5. Don’t go it alone. Talk to someone. Get professional help. Adopt a pet. Volunteer for a good cause.
  6. Prayer, meditation and exercise.

I hope that this helps you when the going gets difficult in your life. Wishing you peace always,



Be You

Our job in this lifetime is not to shape ourselves into some ideal we imagine we ought to be, but to find out who we already are and become it.

   – Steven Pressfield in The War of Art

Patiently Waiting

There is nothing I need to do, now that I’ve surrendered.

Now that I’ve opened my hands and heart to receive.

Now that I trust what I know will come.


I am now patiently waiting for the next clue to appear.

And, it will appear; if I am quiet and still in my heart and mind.


What a relief I now feel.

There is nothing that I must do.

Nothing to make happen.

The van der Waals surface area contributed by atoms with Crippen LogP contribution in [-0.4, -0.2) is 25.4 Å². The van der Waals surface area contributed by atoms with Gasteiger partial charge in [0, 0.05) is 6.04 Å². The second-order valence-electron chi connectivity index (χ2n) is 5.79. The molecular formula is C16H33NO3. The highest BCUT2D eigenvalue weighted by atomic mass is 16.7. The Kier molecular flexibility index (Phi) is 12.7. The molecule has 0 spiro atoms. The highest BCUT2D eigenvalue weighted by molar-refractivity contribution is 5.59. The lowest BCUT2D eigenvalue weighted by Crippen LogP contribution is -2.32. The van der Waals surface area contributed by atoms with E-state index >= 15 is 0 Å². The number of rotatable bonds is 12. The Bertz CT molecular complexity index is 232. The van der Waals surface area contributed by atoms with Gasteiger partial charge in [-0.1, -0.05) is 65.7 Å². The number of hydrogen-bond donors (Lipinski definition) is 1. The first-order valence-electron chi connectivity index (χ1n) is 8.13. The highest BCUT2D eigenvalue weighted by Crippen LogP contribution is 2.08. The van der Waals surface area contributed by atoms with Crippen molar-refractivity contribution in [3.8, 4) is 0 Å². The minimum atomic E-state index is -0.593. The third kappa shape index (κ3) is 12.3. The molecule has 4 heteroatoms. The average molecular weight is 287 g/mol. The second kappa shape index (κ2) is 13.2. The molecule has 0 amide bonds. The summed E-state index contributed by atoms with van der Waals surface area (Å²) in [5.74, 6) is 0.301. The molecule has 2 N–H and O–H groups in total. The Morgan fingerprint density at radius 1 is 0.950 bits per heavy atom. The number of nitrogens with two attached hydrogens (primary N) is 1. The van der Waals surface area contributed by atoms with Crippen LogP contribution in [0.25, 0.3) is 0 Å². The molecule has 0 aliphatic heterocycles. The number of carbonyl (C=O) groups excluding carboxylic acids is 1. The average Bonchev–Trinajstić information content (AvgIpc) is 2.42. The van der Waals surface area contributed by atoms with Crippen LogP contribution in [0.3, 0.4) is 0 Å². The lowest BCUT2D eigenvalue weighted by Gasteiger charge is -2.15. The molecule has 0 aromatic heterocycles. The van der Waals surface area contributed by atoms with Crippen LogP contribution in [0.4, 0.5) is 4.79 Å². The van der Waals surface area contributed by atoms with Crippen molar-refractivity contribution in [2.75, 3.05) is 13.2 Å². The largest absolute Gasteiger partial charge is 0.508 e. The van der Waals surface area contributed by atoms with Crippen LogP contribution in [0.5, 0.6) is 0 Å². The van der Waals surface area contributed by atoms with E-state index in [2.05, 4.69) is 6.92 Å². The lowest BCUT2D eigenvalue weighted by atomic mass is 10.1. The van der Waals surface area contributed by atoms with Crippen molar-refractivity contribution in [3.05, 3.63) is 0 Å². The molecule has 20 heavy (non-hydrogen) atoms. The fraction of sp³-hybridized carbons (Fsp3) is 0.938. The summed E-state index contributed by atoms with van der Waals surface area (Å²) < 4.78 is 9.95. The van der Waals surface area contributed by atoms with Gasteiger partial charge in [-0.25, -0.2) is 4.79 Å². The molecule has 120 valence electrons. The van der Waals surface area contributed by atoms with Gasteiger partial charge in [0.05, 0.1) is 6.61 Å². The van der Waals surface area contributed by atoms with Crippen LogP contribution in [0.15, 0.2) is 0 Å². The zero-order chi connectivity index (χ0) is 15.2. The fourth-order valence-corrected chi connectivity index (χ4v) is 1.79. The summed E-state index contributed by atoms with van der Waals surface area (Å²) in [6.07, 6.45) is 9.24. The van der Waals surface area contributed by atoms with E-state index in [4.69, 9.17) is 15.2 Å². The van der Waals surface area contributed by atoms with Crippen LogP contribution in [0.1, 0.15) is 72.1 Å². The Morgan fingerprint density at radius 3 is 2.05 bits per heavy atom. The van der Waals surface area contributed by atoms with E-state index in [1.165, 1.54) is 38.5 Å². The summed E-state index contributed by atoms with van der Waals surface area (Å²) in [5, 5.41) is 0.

No pushing or straining to see my will done.

No striving for the next thing.


I am now free to trust,

To breathe,

To pray,

To walk.

Believing, Smiling,

In the faith I have for Ultimate Reality.


I can now patiently wait,

for my future to unfold,

as it will, all on time.

And so it is.


by Cora Pacheco

Living Big and Brave

I have a question for you, dear reader.  What would it look like if you were living Big and Brave?

Maybe you already are.

Please, do tell.

Please tell me about what your life is like, or would be like, living Big and Brave.


The Myth of Finding Your Purpose by Kris Carr

I’ve written about life purpose on this blog before (here, here and here). As time has passed, I’ve come to believe that our individual life purpose is more about really getting to know ourselves, uncovering our gifts and sharing them with others.

It seems to me that once you truly know yourself, and recognize the divinity within and all around you, the work you are meant to do here automatically emerges (we might say that the real you emerges, the real you whose passion is allowed to flow.)